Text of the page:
The web browser you are using will no longer be supported by Cigna.com. To continue accessing the site without interruption, please upgrade your browser to the most recent version.
Disabilities can, and do, happen. Stay on track by planning ahead.

Article | April 2019

Disabilities can, and do, happen. Stay on track by planning ahead.

Individuals and families spend a lot of time planning for activities, like a relaxing weekend getaway or an upcoming summer vacation. But, how much time do they spend thinking about and planning for the unexpected? That’s the goal of Disability Insurance Awareness Month: to remind everyone of the potential impact of disability and work absence and, most importantly, learn how to reduce the financial risks associated with these types of events.

The reality is that one in four adults in the U.S. has some type of disability1 and more than one in four of today’s 20-year-olds will become disabled before they reach retirement age2. People take disability leave from the workplace for a variety of reasons and these causes – commonly depression3, arthritis and other degenerative joint diseases, lower back strains and neck strains4 – can happen to anyone, sometimes unexpectedly.

With a commitment to whole person health – supporting both physical and emotional wellness – Cigna recently commissioned the Cigna Group Disability Study5 of 500 U.S. adults and the Cigna Absence Study6, which analyzed more than one million claims. The purpose of these studies was to further examine the physical, emotional and financial impact of Family Medical Leave (FML) and disability leave and to understand higher risk populations, underscoring the importance of being prepared.

“Understanding both short- and long-term disability coverage options is one of the most important ways individuals can protect themselves, their families and their finances,” said Bill Smith, president of Cigna Group Insurance. “We are here to help people take more control of this reality, so that if a disability does occur, they can quickly participate in return-to-work programs and spend time focusing on what’s important during recovery: their physical and emotional health.”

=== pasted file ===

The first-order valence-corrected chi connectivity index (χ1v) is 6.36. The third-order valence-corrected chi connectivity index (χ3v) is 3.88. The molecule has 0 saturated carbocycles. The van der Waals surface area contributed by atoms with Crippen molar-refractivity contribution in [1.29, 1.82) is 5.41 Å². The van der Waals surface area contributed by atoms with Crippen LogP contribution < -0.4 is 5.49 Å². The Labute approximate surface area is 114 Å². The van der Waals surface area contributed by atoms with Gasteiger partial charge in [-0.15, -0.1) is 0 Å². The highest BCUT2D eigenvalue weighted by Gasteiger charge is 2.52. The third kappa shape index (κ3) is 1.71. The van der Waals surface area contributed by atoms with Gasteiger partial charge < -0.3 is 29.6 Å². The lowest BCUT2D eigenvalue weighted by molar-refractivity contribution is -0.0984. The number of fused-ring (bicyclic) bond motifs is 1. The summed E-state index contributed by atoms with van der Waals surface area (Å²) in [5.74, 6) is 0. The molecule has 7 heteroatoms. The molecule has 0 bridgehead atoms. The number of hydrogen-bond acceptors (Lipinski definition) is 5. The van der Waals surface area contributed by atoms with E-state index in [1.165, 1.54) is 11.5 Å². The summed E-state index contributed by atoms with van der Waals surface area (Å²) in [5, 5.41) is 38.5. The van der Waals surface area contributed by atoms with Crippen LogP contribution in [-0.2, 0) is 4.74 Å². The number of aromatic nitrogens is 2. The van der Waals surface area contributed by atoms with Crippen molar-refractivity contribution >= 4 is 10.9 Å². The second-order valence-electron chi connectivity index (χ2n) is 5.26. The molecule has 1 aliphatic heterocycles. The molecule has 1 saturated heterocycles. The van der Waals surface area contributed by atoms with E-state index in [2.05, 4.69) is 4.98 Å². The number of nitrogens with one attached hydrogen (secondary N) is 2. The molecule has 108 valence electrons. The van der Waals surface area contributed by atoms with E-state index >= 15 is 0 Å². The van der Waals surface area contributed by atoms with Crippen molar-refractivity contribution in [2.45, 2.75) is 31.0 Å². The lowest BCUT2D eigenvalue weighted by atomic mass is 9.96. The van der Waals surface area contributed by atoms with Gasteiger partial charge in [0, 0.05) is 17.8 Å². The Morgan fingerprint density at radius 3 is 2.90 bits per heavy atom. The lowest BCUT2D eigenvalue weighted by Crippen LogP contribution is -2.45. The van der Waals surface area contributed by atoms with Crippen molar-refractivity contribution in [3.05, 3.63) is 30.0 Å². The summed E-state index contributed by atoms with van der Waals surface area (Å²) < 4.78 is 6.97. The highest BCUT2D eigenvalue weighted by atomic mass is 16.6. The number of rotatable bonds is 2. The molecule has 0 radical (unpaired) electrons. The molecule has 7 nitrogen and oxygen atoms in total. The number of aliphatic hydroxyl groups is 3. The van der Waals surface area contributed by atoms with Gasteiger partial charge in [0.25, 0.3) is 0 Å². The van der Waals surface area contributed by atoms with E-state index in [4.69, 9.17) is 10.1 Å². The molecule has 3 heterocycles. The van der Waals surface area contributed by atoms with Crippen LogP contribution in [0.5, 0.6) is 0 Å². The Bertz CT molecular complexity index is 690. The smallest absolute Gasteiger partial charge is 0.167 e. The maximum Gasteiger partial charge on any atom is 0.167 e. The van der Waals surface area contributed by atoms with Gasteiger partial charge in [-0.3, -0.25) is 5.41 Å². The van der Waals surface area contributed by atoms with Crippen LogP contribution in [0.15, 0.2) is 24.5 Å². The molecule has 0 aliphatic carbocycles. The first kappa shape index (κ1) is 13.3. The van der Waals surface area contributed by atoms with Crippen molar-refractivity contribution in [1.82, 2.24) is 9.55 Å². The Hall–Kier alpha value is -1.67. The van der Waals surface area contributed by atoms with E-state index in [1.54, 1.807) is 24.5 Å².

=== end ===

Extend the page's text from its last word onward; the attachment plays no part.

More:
Unfortunately, many people who experienced a disabling event were financially unprepared for it5. In the Cigna Group Disability Study, among those without disability coverage5:

  • More than half (52 percent) took more than two years to recover financially.
  • Half experienced depression, compared to roughly one-third of individuals with coverage.
  • Fifty-two percent felt very unprepared financially, compared to 19 percent with coverage.
  • Forty-two percent became financially dependent on family and friends – about two times that of individuals with coverage.
  • Roughly one-third or more were extremely worried about their ability to pay living expenses, including rent/mortgage, medical bills, utilities and groceries.

The Cigna Absence Study revealed employers’ critical role in carrying the responsibility for disability coverage and taking preventive measures to identify employees who may need additional support. For example, individuals who encountered a prior work absence, such as FML, had a higher likelihood of filing a short-term disability (STD) claim in the future6. In fact6:

  • Employees were four times more likely to have a STD claim if they were taking care of their own health while caring for a family member.
  • Females were 30 percent more likely to have STD claim compared to males, and were more prone to musculoskeletal issues and mental illness whether taking care of themselves or a family member.
  • Individuals using opioids six months prior to FML leave had a higher incidence of STD claims compared to those who did not.

“We are assisting employers by offering their employees robust benefits for lost income while they are out of work and are helping guide individuals through depression, financial hardships and addiction-related issues that may arise from a disabling event,” says Lynn Goldbach, vice president of Cigna Group Claim Operations. “We are also employing pre-disability programs that can prevent an event from happening in the first place. Such programs offer a holistic view of the individual, keep employees healthier both at and away from work, and ultimately lead to greater productivity.”

An important finding for individuals and families is this: of those with disability coverage, more than eight in 10 individuals say they obtained it through their employer5. Double checking disability coverage through an employer, and reviewing the various benefit plans they have in place, will help guard against these potentially unexpected – and challenging – life events.

For more information about Cigna’s disability offerings and to hear from our customers about the programs that helped them achieve their return-to-work goals, please visit: www.cigna.com/disability.

Amputee runner tying shoe

1Centers for Disease Control and Prevention. August 2018.

2Social Security Administration, “The Facts about Social Security’s Disability Program.” January 2019.

3World Health Organization, “Depression,” March 2018.

4Cigna Internal Study, “Based on Non-concurrent FML claims with start dates between Jul 2016 – Jun 2017” Cigna, Internal Claims Data 2017.

5Cigna, “2018 Disability Study.” November 2018.

6Cigna Absence Study, “Based on Non-concurrent FML claims with start dates from Jul 2016 – Jun 2017.”